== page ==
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How applying for multiple car loans affects your credit
Find out whether shopping around for the best deal will cause your score to drop.
Shopping around before committing to a car loan is always a good idea. But this doesn’t mean you should apply for every loan offer you see. Every time you apply for a car loan, the lender does a hard credit pull. Though how this affects your credit varies depending on the different credit scoring models.
When will shopping around for a car loan affect my credit score?
In general, submitting your personal and financial details as part of a loan application will result in a hard inquiry and a mark on your credit report. A car loan provider uses that personal information, including your name and driver’s license number, to look at your credit report and list the inquiry. Car loan quotes and preapprovals usually only use a soft credit pull — which doesn’t affect your credit — though you should check with the lender to make sure.
Multiple hard inquiries listed on your credit report in a short span of time could negatively affect your credit score. However, some credit scoring models will allow for some level of shopping around when it comes to car loans. This means that instead of listing each car loan application as a separate inquiry on your credit report, it will group all of the applications into one hard inquiry. How long you have to rate shop depends on the credit scoring model and can vary between 14 and 45 days.
What’s the difference between a soft and hard credit inquiry?
A soft credit inquiry is typically used for preapprovals and doesn’t affect your credit score. It gives creditors a surface-level look at your credit, without digging in to your payment history or credit use.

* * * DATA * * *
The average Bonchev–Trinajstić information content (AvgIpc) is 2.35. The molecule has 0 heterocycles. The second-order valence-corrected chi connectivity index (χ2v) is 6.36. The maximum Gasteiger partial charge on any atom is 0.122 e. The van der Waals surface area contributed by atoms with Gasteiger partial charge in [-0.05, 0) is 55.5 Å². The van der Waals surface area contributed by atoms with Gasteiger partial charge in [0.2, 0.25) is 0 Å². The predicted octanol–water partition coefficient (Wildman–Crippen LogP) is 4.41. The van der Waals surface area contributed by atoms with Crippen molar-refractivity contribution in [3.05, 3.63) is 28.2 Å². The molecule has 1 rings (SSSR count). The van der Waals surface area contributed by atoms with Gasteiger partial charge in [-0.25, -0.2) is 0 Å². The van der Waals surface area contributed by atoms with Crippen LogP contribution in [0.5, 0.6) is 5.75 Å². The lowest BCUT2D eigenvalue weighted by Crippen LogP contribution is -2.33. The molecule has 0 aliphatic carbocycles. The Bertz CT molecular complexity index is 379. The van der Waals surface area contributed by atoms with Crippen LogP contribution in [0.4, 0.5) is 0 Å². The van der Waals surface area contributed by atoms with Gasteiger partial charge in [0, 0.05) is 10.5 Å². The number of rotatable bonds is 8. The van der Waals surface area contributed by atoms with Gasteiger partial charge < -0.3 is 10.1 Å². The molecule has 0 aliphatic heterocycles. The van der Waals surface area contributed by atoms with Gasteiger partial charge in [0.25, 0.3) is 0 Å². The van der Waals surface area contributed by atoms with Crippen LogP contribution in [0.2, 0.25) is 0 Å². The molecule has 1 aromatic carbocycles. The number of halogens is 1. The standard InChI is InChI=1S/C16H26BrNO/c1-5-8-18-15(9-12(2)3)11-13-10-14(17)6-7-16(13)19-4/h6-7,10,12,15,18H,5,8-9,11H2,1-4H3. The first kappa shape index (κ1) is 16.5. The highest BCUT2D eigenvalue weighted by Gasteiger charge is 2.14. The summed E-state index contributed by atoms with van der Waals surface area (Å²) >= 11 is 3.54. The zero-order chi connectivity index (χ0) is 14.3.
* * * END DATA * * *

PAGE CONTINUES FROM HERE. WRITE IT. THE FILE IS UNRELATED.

On the other hand, a hard credit inquiry is usually used with most loan and credit card applications. Each hard credit pull typically drops your score five or so points, though it can vary.
How many inquiries is too many?
There’s no one number that is “too many,” but generally, one credit inquiry every three to six months is not considered to be risky behavior by lenders and shouldn’t affect your credit score too much. Multiple factors determine how many inquiries will affect your score, such as the length of your credit history and how many accounts you have. Keep in mind, hard credit inquiries remain on your credit report for two years.
What happens if I don’t get approved when I apply for a car loan?
You might want to consider waiting a few months to apply with another lender. This will give you time to strengthen your application, whether that means improving your credit score, coming up with a larger down payment or paying off some of your current debts.
If you’re in a position where you need to make a car purchase quickly, consider calling the lender to explain your situation and finding out whether or not your recent rejections will be an issue. You can also consider using an online car loan broker, which can help you find lenders you might qualify with by filling out one online form.
How do I check my credit report and credit score?
There are multiple providers that you can obtain your credit score from. Every year, you can get free credit reports from the three major credit bureaus: Equifax, Experian and TransUnion. And some credit card providers, including Chase and Discover, provide a free credit score on your monthly billing statement.
Compare car loans before applying
Can I apply for a car loan if I have a bad credit history?
Yes, there are some car loan providers that work specifically with poor-credit applicants. Before you begin your search, you should build up a small deposit and examine your budget to figure out how much you can reasonably afford to pay each month. Then begin to research and compare the different lenders who specialize in high-risk car loans.
Depending on how bad your credit history is, it may also be worth getting in touch with your current bank to see if it would be willing to consider your application. Make sure to contact your bank before submitting an application.
It’s possible to shop around for a car loan without it having a huge affect on your credit score. But it all depends on the credit scoring model and whether it groups your multiple credit inquiries into one. You can learn more about how credit scores work in our guide, or visit our guide to car loans to compare options.
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